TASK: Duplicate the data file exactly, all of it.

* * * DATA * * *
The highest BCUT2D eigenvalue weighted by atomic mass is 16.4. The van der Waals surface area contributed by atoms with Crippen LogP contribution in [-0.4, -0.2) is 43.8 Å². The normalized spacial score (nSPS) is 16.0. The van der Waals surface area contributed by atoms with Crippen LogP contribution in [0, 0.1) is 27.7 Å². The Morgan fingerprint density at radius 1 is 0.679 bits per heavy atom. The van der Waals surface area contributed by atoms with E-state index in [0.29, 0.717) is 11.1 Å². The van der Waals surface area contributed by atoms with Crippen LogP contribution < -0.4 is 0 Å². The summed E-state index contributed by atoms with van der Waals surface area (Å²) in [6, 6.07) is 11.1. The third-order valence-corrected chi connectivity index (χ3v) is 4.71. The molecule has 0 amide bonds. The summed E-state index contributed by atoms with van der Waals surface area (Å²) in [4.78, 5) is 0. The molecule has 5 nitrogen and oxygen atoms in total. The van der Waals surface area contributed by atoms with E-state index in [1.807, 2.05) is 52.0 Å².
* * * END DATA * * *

The highest BCUT2D eigenvalue weighted by atomic mass is 16.4. The van der Waals surface area contributed by atoms with Crippen LogP contribution in [-0.4, -0.2) is 43.8 Å². The normalized spacial score (nSPS) is 16.0. The van der Waals surface area contributed by atoms with Crippen LogP contribution in [0, 0.1) is 27.7 Å². The Morgan fingerprint density at radius 1 is 0.679 bits per heavy atom. The van der Waals surface area contributed by atoms with E-state index in [0.29, 0.717) is 11.1 Å². The van der Waals surface area contributed by atoms with Crippen LogP contribution < -0.4 is 0 Å². The summed E-state index contributed by atoms with van der Waals surface area (Å²) in [6, 6.07) is 11.1. The third-order valence-corrected chi connectivity index (χ3v) is 4.71. The molecule has 0 amide bonds. The summed E-state index contributed by atoms with van der Waals surface area (Å²) in [4.78, 5) is 0. The molecule has 5 nitrogen and oxygen atoms in total. The van der Waals surface area contributed by atoms with E-state index in [1.807, 2.05) is 52.0 Å².